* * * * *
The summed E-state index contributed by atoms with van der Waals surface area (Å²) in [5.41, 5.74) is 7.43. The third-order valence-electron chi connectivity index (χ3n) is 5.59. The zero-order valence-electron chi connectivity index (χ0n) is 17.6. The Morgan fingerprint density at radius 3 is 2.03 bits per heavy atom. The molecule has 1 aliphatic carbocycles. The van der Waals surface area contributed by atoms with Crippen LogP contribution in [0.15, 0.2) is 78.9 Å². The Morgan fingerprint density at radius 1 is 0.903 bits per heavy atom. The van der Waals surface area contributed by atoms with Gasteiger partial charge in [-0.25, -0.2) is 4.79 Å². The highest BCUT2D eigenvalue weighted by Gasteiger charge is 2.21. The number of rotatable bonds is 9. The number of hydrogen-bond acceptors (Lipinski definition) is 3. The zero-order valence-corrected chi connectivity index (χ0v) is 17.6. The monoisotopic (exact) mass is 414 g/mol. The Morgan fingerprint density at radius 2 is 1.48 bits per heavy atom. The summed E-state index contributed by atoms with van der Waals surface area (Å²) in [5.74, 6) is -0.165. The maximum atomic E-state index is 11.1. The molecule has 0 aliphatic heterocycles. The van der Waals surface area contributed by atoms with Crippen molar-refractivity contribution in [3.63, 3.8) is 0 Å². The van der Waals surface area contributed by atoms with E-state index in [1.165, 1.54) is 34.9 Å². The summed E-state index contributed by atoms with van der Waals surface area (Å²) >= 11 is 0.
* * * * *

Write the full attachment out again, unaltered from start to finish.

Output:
The summed E-state index contributed by atoms with van der Waals surface area (Å²) in [5.41, 5.74) is 7.43. The third-order valence-electron chi connectivity index (χ3n) is 5.59. The zero-order valence-electron chi connectivity index (χ0n) is 17.6. The Morgan fingerprint density at radius 3 is 2.03 bits per heavy atom. The molecule has 1 aliphatic carbocycles. The van der Waals surface area contributed by atoms with Crippen LogP contribution in [0.15, 0.2) is 78.9 Å². The Morgan fingerprint density at radius 1 is 0.903 bits per heavy atom. The van der Waals surface area contributed by atoms with Gasteiger partial charge in [-0.25, -0.2) is 4.79 Å². The highest BCUT2D eigenvalue weighted by Gasteiger charge is 2.21. The number of rotatable bonds is 9. The number of hydrogen-bond acceptors (Lipinski definition) is 3. The zero-order valence-corrected chi connectivity index (χ0v) is 17.6. The monoisotopic (exact) mass is 414 g/mol. The Morgan fingerprint density at radius 2 is 1.48 bits per heavy atom. The summed E-state index contributed by atoms with van der Waals surface area (Å²) in [5.74, 6) is -0.165. The maximum atomic E-state index is 11.1. The molecule has 0 aliphatic heterocycles. The van der Waals surface area contributed by atoms with Crippen molar-refractivity contribution in [3.63, 3.8) is 0 Å². The van der Waals surface area contributed by atoms with E-state index in [1.165, 1.54) is 34.9 Å². The summed E-state index contributed by atoms with van der Waals surface area (Å²) >= 11 is 0.